A brief and amateur history of memory assistance.
- 1800 – If you’re lucky, you can read and write. If you’re lucky, you’ve got access to paper and writing instruments, and the time to use them. In short, a minority of people can keep a diary. A smaller minority can draw or paint.
- 1900 – It ain’t cheap, but you can get a photograph made of yourself, or some of your life. You’re probably literate, and you have a little more spare time to write things down.
- 1985 – Everyone can afford a camera, so most important events are documented with a few photos. Video cameras are also exploding in popularity, replacing the 8mm film cameras popular with enthusiasts. Computers are coming to the home user, and with them a huge capacity for storing text.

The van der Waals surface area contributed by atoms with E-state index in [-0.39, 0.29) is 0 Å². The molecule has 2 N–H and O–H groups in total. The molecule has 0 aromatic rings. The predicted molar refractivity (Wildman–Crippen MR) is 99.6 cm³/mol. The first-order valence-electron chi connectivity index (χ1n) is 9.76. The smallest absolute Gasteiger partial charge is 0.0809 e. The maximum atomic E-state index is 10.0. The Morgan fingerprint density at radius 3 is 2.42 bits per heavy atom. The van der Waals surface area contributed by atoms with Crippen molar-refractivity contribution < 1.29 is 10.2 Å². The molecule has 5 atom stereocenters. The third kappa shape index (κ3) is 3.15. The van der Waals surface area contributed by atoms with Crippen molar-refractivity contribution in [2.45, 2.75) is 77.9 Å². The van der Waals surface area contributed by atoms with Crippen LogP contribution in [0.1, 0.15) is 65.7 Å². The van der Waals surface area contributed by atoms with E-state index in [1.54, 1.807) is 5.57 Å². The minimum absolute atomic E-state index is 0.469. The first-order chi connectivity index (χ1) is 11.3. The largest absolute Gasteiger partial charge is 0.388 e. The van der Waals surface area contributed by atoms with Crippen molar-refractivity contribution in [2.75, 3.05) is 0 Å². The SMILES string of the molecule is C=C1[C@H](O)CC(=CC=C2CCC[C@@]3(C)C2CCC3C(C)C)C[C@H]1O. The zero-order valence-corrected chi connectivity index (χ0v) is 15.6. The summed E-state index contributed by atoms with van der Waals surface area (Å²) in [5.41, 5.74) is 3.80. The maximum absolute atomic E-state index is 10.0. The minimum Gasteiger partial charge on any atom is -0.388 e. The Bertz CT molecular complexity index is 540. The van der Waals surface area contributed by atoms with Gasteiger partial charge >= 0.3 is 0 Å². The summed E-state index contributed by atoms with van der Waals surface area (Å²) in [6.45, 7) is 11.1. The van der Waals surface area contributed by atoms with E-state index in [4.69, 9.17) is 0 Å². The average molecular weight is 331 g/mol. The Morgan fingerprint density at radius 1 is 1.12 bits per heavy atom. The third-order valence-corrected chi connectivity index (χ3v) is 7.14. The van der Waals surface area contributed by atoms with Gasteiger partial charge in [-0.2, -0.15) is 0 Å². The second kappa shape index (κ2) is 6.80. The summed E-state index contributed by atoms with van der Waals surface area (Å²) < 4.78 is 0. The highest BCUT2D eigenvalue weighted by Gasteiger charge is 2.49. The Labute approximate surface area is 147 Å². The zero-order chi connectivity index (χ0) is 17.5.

- 2005 – Digital cameras, both video and still, are ubiquitous. The restriction of film has been removed, and the number of images made is increasingly rapidly. Storing and organizing images is easier than ever–no shoeboxes required. We have an infinite capacity for storing text. Blogs have exploded in popularity, making more and more people diarists.
- 2020 – It’s become a simple matter to capture your every experience from birth to death in high-quality video, with tiny cameras embedded throughout your clothes and body (there’s plenty of extra room in your ears, for example). Though we can’t project it straight into your brain yet, all of the data is time and place-logged, and instantly accessable through a variety of mobile devices.
How will my one-month old nephew remember the world, when he’s got all this technology to do it for him?